For example, prior to 1905 a great deal of physicists spent thousands of dollars and hours trying to reveal evidence of a, “luminiferous” ether. It took the mental faculties of Albert Einstein to dispel this fundamental obstacle. Noticeably, the matter was reconciled through re-interpretation. That is, the mathematics was telling humanity something and once that “something” was understood, the mathematics did not change. Einstein’s interpretation simply clarified that we were making use of the wrong constants and variables. Once time was identified as a variable and the speed of light became a constant, everything (but the mathematics) changed. This fundamental crisis in modern science instituted a paradigm-shift and ushered in a complete scientific revolution. However, this ability to develop new perceptions regarding the natural world can be characterized as similar to “sleepwalking.” Philosophers of science such as Karl Popper (The Logic of Scientific Discovery) and Thomas Kuhn (The Structure of Scientific Revolutions) have shown that human minds do not consciously develop these ideas, but rather, stumble upon them as the result of exposure to elements of the concepts and ideas over time.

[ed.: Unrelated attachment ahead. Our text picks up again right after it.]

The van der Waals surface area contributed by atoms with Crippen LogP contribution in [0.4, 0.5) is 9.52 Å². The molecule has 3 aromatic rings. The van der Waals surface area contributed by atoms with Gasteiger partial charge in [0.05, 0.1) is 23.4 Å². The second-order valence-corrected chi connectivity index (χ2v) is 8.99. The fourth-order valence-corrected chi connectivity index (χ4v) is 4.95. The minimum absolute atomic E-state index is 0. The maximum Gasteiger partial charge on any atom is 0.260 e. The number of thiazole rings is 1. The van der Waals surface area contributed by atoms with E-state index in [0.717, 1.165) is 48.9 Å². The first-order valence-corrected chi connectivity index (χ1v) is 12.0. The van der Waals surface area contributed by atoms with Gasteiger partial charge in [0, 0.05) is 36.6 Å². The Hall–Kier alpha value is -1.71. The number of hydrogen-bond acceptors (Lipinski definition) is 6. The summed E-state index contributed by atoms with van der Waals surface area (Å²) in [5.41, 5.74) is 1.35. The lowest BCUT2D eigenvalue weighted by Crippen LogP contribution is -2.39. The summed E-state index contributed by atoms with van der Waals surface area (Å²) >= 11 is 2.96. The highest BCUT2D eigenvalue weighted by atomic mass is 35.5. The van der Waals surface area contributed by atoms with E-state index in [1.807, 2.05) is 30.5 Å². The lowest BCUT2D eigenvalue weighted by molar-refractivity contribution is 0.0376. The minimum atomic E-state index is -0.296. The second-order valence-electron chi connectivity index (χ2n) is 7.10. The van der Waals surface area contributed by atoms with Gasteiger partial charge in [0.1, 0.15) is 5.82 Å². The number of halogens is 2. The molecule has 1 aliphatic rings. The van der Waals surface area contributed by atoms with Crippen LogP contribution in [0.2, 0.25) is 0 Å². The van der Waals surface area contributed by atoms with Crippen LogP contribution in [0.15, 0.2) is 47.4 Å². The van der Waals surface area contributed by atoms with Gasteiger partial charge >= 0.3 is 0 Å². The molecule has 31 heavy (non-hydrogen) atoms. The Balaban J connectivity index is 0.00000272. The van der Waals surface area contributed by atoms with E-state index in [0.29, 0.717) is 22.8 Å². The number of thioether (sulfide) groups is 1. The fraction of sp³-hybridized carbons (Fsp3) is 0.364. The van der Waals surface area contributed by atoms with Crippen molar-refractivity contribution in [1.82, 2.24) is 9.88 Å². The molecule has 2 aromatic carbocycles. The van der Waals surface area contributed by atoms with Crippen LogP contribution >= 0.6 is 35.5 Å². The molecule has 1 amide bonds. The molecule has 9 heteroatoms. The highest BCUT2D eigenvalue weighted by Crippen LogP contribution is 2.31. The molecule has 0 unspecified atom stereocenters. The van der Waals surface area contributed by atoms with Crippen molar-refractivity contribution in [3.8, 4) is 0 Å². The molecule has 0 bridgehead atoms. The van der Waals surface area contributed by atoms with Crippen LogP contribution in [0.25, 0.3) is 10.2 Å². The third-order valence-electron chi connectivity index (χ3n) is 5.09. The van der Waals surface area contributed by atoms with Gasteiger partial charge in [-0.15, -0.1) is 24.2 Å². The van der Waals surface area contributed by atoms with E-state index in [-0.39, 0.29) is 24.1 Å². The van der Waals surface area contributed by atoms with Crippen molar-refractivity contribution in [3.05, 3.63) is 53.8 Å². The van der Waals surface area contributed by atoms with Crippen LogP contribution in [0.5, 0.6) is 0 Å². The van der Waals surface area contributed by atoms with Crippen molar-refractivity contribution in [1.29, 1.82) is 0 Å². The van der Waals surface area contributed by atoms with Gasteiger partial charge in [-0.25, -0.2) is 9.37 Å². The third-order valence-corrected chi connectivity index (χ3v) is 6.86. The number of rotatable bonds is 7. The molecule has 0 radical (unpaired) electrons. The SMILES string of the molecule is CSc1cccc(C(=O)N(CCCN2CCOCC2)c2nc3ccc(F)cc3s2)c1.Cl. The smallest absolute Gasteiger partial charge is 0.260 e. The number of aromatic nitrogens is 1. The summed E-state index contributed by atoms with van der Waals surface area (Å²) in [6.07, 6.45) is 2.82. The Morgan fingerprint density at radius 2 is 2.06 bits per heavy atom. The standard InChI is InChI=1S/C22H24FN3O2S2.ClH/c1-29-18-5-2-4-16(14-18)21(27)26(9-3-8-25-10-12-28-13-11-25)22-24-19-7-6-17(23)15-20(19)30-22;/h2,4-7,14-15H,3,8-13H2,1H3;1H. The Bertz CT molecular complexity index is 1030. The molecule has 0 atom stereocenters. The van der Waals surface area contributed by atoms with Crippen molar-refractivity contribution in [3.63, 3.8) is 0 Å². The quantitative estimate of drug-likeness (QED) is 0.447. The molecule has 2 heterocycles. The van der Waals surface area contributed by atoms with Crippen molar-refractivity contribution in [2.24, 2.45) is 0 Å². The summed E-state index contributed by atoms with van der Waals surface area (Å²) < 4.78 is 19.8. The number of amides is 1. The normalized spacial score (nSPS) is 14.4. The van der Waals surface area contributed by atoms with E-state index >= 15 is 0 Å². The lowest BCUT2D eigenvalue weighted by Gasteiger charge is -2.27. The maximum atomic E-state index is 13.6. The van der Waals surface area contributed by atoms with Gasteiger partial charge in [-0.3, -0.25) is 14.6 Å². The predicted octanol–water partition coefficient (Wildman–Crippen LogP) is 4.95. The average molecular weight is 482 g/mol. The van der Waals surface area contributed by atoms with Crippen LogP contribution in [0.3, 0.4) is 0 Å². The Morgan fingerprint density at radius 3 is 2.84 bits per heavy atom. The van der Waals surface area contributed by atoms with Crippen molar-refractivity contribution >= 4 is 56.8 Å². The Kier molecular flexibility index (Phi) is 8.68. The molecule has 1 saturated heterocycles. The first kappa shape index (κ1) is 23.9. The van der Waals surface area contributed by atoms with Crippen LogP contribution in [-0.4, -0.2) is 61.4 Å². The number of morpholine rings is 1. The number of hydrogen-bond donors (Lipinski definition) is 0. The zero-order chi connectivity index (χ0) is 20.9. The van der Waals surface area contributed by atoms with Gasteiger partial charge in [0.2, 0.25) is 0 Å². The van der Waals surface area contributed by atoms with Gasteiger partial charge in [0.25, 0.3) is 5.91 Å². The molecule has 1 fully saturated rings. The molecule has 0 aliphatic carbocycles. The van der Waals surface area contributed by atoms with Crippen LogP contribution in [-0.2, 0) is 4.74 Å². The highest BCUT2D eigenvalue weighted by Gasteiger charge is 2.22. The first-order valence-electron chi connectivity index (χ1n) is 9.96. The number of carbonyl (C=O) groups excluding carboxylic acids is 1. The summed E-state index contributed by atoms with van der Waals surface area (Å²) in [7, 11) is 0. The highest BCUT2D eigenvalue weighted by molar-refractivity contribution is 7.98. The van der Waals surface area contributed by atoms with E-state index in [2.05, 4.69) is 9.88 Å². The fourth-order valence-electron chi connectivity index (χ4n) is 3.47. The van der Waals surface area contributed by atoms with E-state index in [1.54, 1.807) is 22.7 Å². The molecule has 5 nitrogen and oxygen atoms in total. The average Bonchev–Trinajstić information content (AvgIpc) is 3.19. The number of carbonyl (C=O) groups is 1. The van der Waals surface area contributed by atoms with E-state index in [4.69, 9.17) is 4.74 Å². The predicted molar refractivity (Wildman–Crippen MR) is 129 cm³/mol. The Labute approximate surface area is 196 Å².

Similar observations in history offer scenarios where the matter of human interpretation was the basic obstacle between progress and understanding. Another example would be Karl Friedrich Gauss’s belief that Euclid’s fifth axiom fails (the parallel postulate). The resulting change in mathematics ushered in the era of Georg Friedrich Bernhard Riemann’s, non-Euclidean geometry, which allows division by zero and correctly superimposes 182-degree triangles on the surface of the Earth.